QuickTime X QuickTime X (pronounced Quicktime Ten) is the next version of QuickTime. It was announced at WWDCon June 9, 2008. It will ship with Mac OS X v10.6 in mid-2009. It will be built upon media technology first used in iPhone OS and will have support for modern codecs and more efficient media playback.
Creating software that uses QuickTime QuickTime consists of two major subsystems: the Movie Toolbox and the Image Compression Manager. The Movie Toolbox consists of a general API for handling time-based data, while the Image Compression Manager provides services for dealing with compressedr aster data as produced by video and photo codecs.
Developers can use the QuickTime software development kit (SDK ) to develop multimedia applications for Mac or Windows with the C programming language or with the Java programming language (see QuickTime for Java ), or, under Windows, using COM/ActiveX from a language supporting this. The COM/ActiveX option was introduced as part of QuickTime 7 for Windows and is intended for
programmers who want to build standalone Windows applications using high-level QuickTime movie playback and control with some import, export, and editing capabilities. This is considerably easier than mastering the original QuickTime C++ API.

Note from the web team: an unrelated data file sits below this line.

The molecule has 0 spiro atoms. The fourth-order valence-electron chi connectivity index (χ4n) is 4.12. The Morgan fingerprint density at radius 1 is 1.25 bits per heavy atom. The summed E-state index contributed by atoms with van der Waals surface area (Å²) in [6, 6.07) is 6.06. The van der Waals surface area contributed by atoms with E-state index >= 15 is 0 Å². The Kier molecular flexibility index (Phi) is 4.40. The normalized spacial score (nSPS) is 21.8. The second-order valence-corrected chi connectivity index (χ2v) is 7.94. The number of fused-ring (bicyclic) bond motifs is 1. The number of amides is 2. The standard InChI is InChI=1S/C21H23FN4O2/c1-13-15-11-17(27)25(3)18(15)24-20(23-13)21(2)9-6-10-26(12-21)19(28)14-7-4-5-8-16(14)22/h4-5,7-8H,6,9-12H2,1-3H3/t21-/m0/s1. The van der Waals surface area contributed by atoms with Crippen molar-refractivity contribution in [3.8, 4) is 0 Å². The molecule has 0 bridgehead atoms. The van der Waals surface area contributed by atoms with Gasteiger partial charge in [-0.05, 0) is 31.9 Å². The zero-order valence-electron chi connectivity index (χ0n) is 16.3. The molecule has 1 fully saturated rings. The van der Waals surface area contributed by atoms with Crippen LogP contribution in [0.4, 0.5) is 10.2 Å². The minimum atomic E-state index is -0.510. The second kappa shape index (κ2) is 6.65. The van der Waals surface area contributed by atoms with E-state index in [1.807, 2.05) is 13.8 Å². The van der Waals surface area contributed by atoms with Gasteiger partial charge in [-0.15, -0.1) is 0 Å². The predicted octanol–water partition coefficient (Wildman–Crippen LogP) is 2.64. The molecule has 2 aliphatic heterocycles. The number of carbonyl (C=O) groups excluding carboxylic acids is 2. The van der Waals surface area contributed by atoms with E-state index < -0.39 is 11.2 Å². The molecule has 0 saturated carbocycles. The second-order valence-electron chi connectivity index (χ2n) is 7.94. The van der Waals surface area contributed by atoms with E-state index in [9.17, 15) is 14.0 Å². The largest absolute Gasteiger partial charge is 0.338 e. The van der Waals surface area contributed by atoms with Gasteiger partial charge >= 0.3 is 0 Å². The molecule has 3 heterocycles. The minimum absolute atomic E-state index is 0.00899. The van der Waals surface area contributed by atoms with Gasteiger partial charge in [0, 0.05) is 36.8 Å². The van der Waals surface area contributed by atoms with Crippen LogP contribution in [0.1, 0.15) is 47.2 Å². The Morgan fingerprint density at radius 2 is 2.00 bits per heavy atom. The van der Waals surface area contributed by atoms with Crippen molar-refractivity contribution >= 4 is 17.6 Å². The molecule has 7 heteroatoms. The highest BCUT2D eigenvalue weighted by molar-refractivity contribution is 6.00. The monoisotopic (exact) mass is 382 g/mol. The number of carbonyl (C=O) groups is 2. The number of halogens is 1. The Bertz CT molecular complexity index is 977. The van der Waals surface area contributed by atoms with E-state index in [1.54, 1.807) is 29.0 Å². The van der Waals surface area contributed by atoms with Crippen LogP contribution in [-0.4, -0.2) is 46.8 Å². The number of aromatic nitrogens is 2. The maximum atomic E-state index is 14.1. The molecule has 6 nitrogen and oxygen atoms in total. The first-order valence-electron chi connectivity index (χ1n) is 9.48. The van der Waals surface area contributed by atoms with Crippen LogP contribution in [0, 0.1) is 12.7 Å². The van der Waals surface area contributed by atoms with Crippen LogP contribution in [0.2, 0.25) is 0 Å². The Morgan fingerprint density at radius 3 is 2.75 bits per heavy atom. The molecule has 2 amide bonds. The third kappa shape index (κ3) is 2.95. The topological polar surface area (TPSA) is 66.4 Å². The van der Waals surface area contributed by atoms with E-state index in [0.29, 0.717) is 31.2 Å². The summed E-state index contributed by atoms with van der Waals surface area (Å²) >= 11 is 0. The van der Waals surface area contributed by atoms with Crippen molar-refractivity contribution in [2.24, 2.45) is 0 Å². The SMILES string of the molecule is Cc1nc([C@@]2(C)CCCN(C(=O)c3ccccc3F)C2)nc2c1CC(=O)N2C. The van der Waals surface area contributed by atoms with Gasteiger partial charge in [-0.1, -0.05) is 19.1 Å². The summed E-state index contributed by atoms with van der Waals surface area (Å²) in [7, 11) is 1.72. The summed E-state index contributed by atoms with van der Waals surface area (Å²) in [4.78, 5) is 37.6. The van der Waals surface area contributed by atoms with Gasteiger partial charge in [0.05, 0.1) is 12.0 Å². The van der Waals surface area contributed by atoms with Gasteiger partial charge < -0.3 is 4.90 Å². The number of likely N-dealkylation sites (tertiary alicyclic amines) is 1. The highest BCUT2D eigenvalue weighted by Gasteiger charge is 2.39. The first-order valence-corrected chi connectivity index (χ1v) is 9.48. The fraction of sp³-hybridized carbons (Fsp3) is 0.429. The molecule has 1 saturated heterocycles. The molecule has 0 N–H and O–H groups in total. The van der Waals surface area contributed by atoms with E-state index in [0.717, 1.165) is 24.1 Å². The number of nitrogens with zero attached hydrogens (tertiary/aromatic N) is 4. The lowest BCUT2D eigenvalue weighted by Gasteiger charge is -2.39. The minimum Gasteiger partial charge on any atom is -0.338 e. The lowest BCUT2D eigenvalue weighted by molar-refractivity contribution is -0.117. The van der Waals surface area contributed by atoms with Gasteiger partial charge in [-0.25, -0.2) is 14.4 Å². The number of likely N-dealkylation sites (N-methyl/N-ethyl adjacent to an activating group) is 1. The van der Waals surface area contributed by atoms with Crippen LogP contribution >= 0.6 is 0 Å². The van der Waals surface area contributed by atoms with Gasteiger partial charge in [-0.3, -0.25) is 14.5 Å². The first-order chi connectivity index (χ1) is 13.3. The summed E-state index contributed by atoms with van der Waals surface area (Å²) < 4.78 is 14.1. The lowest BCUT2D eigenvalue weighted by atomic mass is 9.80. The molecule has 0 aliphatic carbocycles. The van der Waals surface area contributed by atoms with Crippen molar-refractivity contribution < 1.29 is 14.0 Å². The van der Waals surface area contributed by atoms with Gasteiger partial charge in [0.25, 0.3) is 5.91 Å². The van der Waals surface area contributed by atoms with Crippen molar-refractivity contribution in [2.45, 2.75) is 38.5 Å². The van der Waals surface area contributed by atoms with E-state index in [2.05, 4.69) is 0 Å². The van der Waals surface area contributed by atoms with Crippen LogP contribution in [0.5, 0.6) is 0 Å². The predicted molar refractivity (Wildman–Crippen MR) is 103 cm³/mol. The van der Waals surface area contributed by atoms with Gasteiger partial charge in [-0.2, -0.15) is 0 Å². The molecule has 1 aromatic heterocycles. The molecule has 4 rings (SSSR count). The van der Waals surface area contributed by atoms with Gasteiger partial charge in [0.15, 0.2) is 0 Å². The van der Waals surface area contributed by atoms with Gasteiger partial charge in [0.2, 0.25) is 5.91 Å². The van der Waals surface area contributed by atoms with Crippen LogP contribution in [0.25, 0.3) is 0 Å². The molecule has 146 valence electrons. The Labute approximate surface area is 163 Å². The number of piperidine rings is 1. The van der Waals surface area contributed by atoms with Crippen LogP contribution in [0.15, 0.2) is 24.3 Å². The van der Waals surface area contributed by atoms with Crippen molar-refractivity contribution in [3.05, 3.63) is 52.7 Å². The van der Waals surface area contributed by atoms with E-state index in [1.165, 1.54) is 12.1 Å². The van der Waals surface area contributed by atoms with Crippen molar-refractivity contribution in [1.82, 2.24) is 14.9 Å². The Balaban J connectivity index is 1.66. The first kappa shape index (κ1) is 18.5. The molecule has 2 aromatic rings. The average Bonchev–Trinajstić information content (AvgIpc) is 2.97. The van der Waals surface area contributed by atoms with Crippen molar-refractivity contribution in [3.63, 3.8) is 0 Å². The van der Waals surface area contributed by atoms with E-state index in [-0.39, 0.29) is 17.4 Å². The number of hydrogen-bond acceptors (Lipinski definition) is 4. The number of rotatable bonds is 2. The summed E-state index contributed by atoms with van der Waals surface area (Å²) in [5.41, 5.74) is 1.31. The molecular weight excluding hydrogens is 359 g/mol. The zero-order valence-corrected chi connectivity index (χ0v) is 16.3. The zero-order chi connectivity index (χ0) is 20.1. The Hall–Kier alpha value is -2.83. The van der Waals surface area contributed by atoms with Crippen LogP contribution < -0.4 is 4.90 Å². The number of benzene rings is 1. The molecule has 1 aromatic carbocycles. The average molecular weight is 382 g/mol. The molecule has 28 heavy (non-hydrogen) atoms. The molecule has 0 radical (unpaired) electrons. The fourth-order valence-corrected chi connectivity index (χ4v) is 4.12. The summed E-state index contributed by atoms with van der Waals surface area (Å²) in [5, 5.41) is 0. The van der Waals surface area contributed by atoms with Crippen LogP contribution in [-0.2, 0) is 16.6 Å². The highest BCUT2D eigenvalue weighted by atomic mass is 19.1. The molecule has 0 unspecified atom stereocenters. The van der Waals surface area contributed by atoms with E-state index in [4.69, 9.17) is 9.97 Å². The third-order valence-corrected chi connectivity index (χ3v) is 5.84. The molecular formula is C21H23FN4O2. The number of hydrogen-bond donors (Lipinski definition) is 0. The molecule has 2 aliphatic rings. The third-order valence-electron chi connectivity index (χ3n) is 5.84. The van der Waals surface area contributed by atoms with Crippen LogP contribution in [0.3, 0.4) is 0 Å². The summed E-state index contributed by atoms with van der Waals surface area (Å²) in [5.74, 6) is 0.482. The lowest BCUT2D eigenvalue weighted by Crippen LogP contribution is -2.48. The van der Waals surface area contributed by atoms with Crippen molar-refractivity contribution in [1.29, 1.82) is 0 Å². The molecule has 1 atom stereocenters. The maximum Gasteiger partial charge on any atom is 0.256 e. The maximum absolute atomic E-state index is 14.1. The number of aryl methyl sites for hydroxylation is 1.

QuickTime 7 for Windows introduces a completely redesigned COM/ActiveX control that is fully scriptable from Visual Basic, C#, JavaScript, C++ and other applications that can host COM objects. This means that its even easier for Windows programmers to build standalone Windows applications that use QuickTime without needing to master QuickTime’s C/C++ API. Fully scriptable using either JavaScript or VBScript, automating your QuickTime workflow just got a whole lot easier.

For example, if your Windows server can run a Visual Basic, C# or a JavaScript application that uses QuickTime, you have the ability to create custom QuickTime content dynamically for delivery via the Web. As long as your clients have QuickTime installed, your content will work with Windows and Mac clients, Internet Explorer and non-Internet Explorer browsers.

In order to access these capabilities all you need to do is download the QuickTime 7 for Windows Software Development Kit (SDK). The old link for quicktime now point to

QuickTime 7 for Mac introduced the QuickTime Kit (aka QTKit), a developer framework that is intended to replace previous APIs for Cocoa developers. This framework is for Mac only, and exists as Objective- C abstractions around a subset of the C interface. Mac OS X v10.5 extends QTKit to full 64-bit support.

QTKit is an Objective-C interface to QuickTime available on Tiger, and also available with QT7 on Panther. It supercedes the Cocoa classes NSMovieView and NSMovie with a larger set of classes which provide a comprehensive interface into QuickTime from Objective-C. In addition to basic playback and tweaking, QTKit allows full-blown editing and other such goodies.